River traffic increased until the 19th century, with a toll system being used in medieval times. For centuries attempts were made to keep a navigable channel open by the use of wooden embankments and dredging. During the 17th century, Jean-Baptiste Colbert instituted stone retaining walls and quays from Roanne to Nantes which helped make the river more reliable, but navigation was frequently stopped by flood and drought. In 1707 floods were said to have drowned 50,000 people, with the water rising more than 3 m (9.8 ft) in two hours in Orléans. A typical passenger timetable from Orléans to Nantes took eight days, with the upstream journey against the flow taking fourteen.

Steam-driven passenger boats appeared soon after the beginning of the 19th century plying the river between Nantes and Orléans; by 1843, 70,000 passengers were being carried annually in the lower river. However with the introduction of the railway in the 1840s trade on the river steadily declined and proposals to build a fully navigable river up to Briare came to nothing. The opening of the Canal latéral à la Loire in 1838 enabled navigation between Digoin and Briare to continue, but the river level crossing at Briare remained a problem until the construction of the Briare aqueduct in 1896.

The Canal de Roanne à Digoin was also opened in 1838 and was nearly closed in 1971 but still provides navigation further up the Loire valley to Digoin. However the 261 km (162 mi) Canal de Berry, a narrow canal with locks only 2.7 m (8.9 ft) wide, which was opened in 1820s and connected the Canal latéral à la Loire at Marseilles-lès-Aubigny to the Cher River at Noyers and back into the Loire near Tours, was closed in 1955.

Tributaries

The Loire's tributaries include the following rivers, in order going upstream:

Départements and towns

.]] Several départements of France were named after the Loire. The Loire flows through the following départements and towns:

See also

Notes

  1. ^ J. Tourenq and C. Pomerol, "Mise en évidence, par la présence d'augite du Massif Central, de l'existance d'une pré-Loire-pré-Seine coulant vers la Manche," Comptes Rendus de l'Académie des Sciences, 320, 1995:1163-1169; Pierre Antoine, Jean Pierre Lautridou and Michel Laurent, "Long-term fluvial archives in NW France: response of the Seine and Somme rivers to tectonic movements, climatic variations and sea-level changes", Geomorphology 33.3-4, (June 2000:183-207)

External links


1911 encyclopedia

Up to date as of January 14, 2010

From LoveToKnow 1911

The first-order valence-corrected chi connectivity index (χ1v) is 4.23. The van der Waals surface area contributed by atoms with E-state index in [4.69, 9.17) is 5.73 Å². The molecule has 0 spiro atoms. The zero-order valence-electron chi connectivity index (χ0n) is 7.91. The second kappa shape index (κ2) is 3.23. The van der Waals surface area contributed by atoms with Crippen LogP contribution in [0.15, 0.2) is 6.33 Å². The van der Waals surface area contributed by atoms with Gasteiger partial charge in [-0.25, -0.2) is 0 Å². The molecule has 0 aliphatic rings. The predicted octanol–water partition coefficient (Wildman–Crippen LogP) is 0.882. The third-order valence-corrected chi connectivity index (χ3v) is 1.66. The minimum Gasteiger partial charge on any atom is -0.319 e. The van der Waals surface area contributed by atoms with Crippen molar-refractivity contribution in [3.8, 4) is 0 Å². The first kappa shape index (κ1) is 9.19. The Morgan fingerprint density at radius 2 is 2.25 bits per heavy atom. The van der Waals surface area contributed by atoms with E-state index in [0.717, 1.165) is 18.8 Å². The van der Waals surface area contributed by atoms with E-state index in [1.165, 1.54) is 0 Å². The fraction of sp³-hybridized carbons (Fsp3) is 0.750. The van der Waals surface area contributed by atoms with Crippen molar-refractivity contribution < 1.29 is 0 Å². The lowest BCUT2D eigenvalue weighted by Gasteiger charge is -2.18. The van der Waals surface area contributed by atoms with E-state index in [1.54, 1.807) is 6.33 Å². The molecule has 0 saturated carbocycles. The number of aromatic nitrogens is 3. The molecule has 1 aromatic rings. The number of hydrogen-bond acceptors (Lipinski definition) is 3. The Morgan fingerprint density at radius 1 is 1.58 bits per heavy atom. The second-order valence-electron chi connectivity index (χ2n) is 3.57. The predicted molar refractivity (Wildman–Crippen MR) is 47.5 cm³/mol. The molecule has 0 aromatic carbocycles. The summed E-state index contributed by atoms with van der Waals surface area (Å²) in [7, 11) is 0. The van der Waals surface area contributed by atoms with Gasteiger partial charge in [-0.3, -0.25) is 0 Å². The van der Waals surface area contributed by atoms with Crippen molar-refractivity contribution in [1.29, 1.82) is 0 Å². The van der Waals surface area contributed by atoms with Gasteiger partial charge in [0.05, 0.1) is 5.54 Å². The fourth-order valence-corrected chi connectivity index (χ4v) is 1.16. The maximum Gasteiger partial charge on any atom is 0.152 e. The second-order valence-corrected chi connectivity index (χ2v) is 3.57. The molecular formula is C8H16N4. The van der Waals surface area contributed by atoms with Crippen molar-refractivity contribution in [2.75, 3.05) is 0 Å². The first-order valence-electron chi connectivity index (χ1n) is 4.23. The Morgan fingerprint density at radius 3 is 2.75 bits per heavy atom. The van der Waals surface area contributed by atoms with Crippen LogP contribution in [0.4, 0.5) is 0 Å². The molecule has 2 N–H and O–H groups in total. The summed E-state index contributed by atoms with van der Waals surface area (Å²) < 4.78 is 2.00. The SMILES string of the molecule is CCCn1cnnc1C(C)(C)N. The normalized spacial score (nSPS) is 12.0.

LOIRE, the longest river of France, rising in the Gerbier de Jonc in the department of Ardeche, at a height of 4500 ft. and flowing north and west to the Atlantic. After a course of 18 m. in Ardeche it enters Haute-Loire, in which it follows a picturesque channel along the foot of basaltic rocks, through narrow gorges and small plains. At Vorey, where it is joined by the Arzon, it becomes navigable for rafts. Four miles below its entrance into the department of Loire, at La Noirie, river navigation is officially reckoned to begin, and breaking through the gorges of Saint Victor, the Loire enters the wide and swampy plain of Forez, after which it again penetrates the hills and flows out into the plain of Roanne. As in Haute-Loire, it is joined by a large number of streams, the most important being the Coise on the right and the Lignon du Nord or du Forez and the Aix on the left. Below Roanne the Loire is accompanied on its left bank by a canal to Digoin (35 m.) in Saone-et-Loire, thence by the so-called "lateral canal of the Loire" to Briare in Loiret (122 m.).; Owing to the exteme irregularity of the river in different seasons these canals form the only certain navigable way. At Digoin the Loire receives the Arroux, and gives off the canal du Centre (which utilizes the valley of the Bourbince) to Chalon-sur-Saone. At this point its northerly course begins to be interrupted by the mountains of Morvan, and flowing north-west it enters the department of Nievre. Just beyond Nevers it is joined by the Allier; this river rises 30 m. S.W. of the Loire in the department of Lozere, and following an almost parallel course has at the confluence a volume equal to two-thirds of that of the main stream. Above Nevers the Loire is joined by the Aron, along which the canal du Nivernais proceeds northward, and the Nievre, and below the confluence of the Allier gives off the canal du Berry to Bourges and the navigable part of the Cher. About this point the valley becomes more ample and at Briare (in Loiret) the river leaves the highlands and flows between the plateaus of Gatinais and the Beauce on the right and the Sologne on the left. In Loiret it gives off the canal de Briare northward to the Seine and itself bends north-west to Orleans, whence the canal d'Orleans, following the little river Cens, communicates with the Briare canal. At Orleans the river changes its north-westerly for a south-westerly course. A striking peculiarity of the affluents of the Loire in Loiret and the three subsequent departments is that they frequently flow in a parallel channel to the main stream and in the same valley. Passing Blois in Loir-et-Cher, the Loire enters Indre-et-Loire and receives on the right the Cisse, and, after passing Tours, the three important left-hand tributaries of the Cher, Indre and the Vienne. At the confluence of the Vienne the Loire enters Maine-et-Loire, in its course through which department it is frequently divided by long sandy islands fringed with osiers and willows; while upon arriving at LesPonts-de-Ce it is split into several distinct branches. The principal tributaries are: left, the Thouet at Saumur, the Layon and the E y re; right: the Authion, and, most important tributary of all, the Maine, formed by the junction of the rivers Mayenne, Sarthe and Loir. Through Loire-Inferieure the river is studded with islands until below Nantes, where the largest of them, called Belle-Ile, is found. It receives the Erdre on the right at Nantes and on the opposite shore the SevreNantaise, and farther on the canalized Achenau on the left and the navigable Etier de Mean on the right near Saint Nazaire. Below Nantes, between which point and La Martiniere (below Pellerin) the channel is embanked, the river is known as the Loire Maritime and widens out between marshy shores, passing Paimbceuf on the left and finally Saint-Nazaire, where it is i z m. broad. The length of the channel of the Loire is about 625 m.; its drainage area is 46,700 sq.m. A lateral canal (built in1881-1892at a cost of about £1,000,000) known as the Maritime Canal of the Loire between Le Carnet and La Martiniere enables large ships to ascend to Nantes. It is 92 m. long, and 191- (capable of being increased to 24) ft. deep. At each end is a lock 405 ft. long by 59 ft. wide. The canal de Nantes a Brest connects this city with Brest.